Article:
_{S}*i*,

*i*) element of the density matrix correspond to the state denoted by

*i*in Fig. 1(b), the quantum master equation of the total system is given by [25]

*H*is given by

_{int}*S*,

*L*

_{1}, and

*L*

_{2}in Eq. (4) are respectively annihilation operators given by the transposes of the matrices of Eq. (5).

*H*indicates the Hamiltonian representing the interaction between the external input light at frequency

_{ext}*ω*and the quantum dot system, given by

_{ext}*gate*(

*t*) specifies the duration and the amplitude of the external input light. Also, note that the input light could couple to the (1,1,1)-level

*E*in QD

_{S}*, and to the (1,1,1)-level ${E}_{{L}_{1}}$ in QD*

_{S}*, because those levels are electric dipole-allowed energy levels. Setting the initial condition as an empty state, and giving the external input light in Eq. (6), the time evolution of the population is obtained by solving the master equation given by Eq. (3).*

_{L}## 3. Lower bound of energy dissipation in the optical excitation transfer

Then we introduce two different system setups to investigate the minimum energy dissipation in the optical excitation transfer modeled above. In the first one, System A in Fig. 2(a)
, two quantum dots are closely located in the region where the optical excitation transfer from QD* _{S}* to QD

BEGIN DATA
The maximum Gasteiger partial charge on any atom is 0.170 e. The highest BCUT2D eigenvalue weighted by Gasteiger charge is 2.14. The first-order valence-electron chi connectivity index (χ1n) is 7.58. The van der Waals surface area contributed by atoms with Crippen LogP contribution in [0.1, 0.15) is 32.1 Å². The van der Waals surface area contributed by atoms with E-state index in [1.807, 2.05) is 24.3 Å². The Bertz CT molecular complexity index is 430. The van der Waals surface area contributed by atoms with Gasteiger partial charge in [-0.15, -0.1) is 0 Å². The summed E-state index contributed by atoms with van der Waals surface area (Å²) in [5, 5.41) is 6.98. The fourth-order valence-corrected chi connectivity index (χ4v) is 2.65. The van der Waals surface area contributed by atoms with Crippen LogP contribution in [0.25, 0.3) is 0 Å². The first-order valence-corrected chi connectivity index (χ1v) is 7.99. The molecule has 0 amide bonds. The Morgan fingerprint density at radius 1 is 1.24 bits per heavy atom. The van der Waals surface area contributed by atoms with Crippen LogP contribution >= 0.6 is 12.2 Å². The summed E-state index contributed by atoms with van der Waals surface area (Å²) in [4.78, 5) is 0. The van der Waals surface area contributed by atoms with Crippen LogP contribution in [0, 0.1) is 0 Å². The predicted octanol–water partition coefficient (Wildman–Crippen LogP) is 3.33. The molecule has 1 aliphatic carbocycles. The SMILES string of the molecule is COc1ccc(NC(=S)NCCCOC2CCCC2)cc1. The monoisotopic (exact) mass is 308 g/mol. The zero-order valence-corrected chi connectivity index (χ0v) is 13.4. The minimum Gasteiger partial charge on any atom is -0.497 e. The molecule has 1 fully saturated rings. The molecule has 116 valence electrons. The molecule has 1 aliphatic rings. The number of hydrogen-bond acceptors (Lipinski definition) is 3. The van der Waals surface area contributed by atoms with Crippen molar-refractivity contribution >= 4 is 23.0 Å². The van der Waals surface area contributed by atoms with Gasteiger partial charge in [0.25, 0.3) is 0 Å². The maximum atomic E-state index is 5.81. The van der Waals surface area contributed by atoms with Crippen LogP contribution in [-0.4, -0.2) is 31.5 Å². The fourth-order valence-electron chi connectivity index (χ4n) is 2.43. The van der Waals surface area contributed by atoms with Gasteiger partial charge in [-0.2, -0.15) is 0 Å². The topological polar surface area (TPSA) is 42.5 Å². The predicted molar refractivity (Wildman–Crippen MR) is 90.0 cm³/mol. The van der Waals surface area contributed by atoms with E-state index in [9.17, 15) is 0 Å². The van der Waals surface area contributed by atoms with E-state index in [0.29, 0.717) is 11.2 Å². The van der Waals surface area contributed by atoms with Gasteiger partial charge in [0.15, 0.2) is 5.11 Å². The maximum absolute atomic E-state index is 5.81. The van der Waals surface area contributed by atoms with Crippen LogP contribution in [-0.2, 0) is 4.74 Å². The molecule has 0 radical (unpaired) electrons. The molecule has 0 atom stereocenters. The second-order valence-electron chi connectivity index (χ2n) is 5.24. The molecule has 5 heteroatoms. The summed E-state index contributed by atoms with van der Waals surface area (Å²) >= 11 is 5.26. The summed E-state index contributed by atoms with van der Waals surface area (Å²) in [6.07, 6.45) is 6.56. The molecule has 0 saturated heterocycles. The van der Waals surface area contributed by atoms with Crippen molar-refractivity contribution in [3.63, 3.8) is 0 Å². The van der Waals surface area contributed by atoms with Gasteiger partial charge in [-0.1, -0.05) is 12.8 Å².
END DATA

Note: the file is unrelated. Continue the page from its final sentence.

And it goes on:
*occurs. We assume ${U}_{S{L}_{2}}^{-1}$ of 100 ps in System A, denoted by ${U}_{\text{A}}^{-1}$ in Fig. 2(a), which is close to typical values of optical near-field interactions experimentally observed in CuCl QDs (130 ps) [16], ZnO quantum-well structures (130 ps) [17], ZnO QDs (144 ps) [26], and CdSe QDs (135 ps) [27]. The intersublevel relaxation time, due to exciton–phonon coupling, is in the 1–10 ps range [9,24,28], and here we assume ${\Gamma}^{-1}=10ps$. In System B on the other hand, shown in Fig. 2(b), the two quantum dots are located far away from each other. Therefore the interactions between QD*

_{L}*and QD*

_{S}*are negligible, and thus the optical excitation transfer from QD*

_{L}*to QD*

_{S}*does not occur, and the radiation from QD*

_{L}*should normally be zero. We assume ${U}_{S{L}_{2}}^{-1}=$10,000 ps for System B, denoted by ${U}_{\text{B}}^{-1}$ in Fig. 2(b), indicating effectively no interactions between the quantum dots.*

_{L}One remark here is that the particular value of the inter-dot interaction time of System A and System B is related to the distance between two quantum dots. The optical near-field interaction between two nanoparticles is known to be expressed as a screened potential using a Yukawa function, given by

where*r*is the distance between the two [29]. In this representation, the optical near-field is localized around nanoparticles, and its decay length is equivalent to the particle size. Here it should be noted that the inter-dot distance of System B indicates how closely independent functional elements can be located. In other words, the interaction time of System B is correlated with the